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Substitute teacher

 

Even though the school year has started, your brain may still be on summer break. Starting the new school year after a few months off can be a challenging transition, whether you’re new to the profession or a tenured vet. With this in mind, it’s worth reviewing some basic expectations for substitute teachers:

 

Dress the Part

The way you dress as a teacher can affect how you are perceived by students. That’s why it’s always best to dress in business casual attire.  Jeans, t-shirts, revealing clothing, flip flops or anything else you wouldn’t wear to an interview should be avoided in the classroom.

Business Casual for Men

  • Slacks or Khakis
  • Button-up dress shirt
  • Dress shoes
  • Short-sleeved polo shirt
  • Dress belt

Business Casual for Women

  • Dress pants or appropriate length skirt
  • Nice blouse or sweater
  • Conservative footwear
  • Simple or conservative jewelry

 

Stay off the cell

You don’t want students on their cell phones while you’re trying to teach, so set a good example by putting your cell away when class is in session. Even if there is some downtime during the period, and it may be tempting to quickly reply to a text or check your email while in class, it’s best to stay off your cell phone while students are present.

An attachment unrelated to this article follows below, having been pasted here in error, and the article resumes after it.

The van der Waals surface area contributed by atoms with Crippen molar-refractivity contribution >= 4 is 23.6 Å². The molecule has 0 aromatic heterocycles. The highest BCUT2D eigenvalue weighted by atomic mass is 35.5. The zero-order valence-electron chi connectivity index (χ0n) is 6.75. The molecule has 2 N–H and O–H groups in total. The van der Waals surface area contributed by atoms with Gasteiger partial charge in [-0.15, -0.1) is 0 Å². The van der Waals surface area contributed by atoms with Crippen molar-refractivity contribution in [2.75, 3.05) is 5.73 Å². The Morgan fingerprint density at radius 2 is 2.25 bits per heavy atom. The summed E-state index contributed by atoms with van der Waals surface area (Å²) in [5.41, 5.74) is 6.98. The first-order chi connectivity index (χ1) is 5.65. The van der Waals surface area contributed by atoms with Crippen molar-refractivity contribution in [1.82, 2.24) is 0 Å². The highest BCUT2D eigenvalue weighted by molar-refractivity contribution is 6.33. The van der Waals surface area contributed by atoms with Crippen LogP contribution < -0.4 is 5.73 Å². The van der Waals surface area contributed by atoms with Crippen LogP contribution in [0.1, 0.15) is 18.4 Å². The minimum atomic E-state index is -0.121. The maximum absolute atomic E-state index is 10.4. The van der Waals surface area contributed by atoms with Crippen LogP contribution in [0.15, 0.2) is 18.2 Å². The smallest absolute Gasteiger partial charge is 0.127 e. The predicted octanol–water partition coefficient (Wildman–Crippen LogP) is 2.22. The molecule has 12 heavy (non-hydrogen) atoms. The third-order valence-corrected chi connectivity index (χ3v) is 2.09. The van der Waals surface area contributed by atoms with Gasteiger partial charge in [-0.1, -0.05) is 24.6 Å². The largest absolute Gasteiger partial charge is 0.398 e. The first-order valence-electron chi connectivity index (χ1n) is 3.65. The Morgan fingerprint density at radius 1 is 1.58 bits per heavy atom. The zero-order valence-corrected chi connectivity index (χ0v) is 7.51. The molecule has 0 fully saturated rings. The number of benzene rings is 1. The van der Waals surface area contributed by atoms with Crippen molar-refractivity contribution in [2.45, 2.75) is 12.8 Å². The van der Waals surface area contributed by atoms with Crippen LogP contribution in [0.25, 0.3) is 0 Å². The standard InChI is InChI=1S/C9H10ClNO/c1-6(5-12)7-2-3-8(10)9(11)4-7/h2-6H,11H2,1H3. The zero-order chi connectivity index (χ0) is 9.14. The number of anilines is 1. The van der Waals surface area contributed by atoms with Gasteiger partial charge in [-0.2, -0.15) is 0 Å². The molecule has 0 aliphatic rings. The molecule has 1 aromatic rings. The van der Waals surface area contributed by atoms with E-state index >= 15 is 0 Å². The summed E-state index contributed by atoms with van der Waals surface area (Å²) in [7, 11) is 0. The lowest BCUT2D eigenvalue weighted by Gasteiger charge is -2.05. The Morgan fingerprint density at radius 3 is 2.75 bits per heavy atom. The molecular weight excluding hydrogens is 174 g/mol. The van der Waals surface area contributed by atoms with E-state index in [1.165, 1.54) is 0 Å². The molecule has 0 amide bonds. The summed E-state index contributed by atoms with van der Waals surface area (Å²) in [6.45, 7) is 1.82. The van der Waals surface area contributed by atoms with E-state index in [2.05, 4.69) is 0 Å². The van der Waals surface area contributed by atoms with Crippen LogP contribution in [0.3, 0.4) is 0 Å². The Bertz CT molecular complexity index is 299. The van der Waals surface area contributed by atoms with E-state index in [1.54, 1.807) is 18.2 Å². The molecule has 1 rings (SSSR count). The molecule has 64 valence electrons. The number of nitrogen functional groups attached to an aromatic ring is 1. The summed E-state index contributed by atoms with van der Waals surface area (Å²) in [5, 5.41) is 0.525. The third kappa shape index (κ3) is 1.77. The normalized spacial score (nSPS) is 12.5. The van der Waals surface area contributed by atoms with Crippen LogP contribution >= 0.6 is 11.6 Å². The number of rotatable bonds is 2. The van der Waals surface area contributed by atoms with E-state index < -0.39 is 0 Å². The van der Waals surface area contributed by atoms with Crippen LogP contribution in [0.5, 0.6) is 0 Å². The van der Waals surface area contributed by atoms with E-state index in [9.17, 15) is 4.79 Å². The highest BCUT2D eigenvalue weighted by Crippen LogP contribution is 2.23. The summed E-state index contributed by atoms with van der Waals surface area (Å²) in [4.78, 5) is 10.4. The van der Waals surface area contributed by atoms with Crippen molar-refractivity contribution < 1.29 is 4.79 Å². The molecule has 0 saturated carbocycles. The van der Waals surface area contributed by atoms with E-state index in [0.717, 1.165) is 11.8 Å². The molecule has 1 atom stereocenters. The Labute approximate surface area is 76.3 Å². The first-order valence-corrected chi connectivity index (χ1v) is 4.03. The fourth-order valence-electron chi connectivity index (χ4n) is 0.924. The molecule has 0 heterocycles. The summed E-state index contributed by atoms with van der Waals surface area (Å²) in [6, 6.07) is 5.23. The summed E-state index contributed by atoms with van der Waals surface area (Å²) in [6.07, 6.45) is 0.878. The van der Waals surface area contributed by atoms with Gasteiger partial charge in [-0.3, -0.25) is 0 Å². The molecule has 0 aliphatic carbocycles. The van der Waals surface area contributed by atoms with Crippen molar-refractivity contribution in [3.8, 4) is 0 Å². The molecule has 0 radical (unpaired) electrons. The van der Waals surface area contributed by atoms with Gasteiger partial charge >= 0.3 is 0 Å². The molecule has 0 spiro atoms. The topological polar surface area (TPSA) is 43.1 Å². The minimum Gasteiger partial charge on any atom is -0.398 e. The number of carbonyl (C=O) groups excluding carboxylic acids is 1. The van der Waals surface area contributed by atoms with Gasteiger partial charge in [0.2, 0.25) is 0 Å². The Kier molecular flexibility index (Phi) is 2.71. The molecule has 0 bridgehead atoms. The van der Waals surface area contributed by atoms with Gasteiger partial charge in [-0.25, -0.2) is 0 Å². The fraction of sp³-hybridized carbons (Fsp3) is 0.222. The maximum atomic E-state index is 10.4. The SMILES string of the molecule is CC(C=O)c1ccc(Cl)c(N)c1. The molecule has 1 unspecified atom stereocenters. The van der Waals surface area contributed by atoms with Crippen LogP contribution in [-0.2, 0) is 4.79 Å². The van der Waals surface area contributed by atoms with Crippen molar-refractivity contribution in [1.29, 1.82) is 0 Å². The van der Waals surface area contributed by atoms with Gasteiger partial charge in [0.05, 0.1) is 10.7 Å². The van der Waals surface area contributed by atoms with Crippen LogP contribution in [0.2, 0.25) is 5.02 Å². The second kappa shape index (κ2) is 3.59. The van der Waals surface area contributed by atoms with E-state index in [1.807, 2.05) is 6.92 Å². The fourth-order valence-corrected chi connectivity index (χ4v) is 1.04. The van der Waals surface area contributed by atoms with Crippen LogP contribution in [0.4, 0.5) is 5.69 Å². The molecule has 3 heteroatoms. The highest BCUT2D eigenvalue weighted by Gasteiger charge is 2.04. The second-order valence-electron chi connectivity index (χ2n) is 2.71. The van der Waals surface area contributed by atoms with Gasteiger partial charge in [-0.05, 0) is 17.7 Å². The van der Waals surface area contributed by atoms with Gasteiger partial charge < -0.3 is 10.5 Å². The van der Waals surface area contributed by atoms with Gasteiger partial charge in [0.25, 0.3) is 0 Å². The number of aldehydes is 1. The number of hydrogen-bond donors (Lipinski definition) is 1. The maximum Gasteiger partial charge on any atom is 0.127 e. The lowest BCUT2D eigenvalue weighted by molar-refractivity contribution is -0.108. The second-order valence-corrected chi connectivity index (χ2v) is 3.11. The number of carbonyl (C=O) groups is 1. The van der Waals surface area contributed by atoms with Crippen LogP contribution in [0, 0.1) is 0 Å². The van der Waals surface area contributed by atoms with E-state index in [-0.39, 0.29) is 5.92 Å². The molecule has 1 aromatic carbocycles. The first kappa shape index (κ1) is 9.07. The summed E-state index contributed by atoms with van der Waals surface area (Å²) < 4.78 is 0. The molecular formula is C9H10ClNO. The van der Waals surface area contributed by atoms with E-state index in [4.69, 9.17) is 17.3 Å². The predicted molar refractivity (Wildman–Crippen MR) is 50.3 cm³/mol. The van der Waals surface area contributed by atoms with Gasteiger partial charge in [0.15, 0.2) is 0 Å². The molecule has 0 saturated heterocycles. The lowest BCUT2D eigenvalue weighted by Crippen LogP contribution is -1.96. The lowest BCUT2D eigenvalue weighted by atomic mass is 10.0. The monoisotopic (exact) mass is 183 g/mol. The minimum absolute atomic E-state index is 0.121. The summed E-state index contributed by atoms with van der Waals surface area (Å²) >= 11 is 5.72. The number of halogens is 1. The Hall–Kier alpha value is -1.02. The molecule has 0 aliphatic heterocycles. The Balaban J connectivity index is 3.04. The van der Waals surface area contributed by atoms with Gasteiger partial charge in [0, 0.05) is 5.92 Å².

Be Careful What You Post

Even though the pitfalls of social media are well-known, teachers across the country are still finding themselves in hot water for something they posted online. Before you post something, whether it’s on your personal page, public page or a private group, make sure it’s not something that will get you in trouble. Never post anything disparaging about a district, school, teacher or other staff members on any social media platform. It’s a good idea to keep your accounts private and to not follow or friend any past or present students.

 

Handling Student Property

Cell phones and other mobile devices have become a real distraction in the classroom. And when you see a student on their phone in class, it can be tempting to take it until class is over. But to protect yourself from any liability, it’s best to call the office and have an administrator handle the situation if a student refuses to put their device away.

 

Looking for a substitute teaching job this year? MHED can help!

We are still looking for qualified substitute teachers for the 2016-2017 school year. If you’re interested, check out the requirements to be a substitute teacher in Kansas and Missouri, contact us for more information, or apply today!

 

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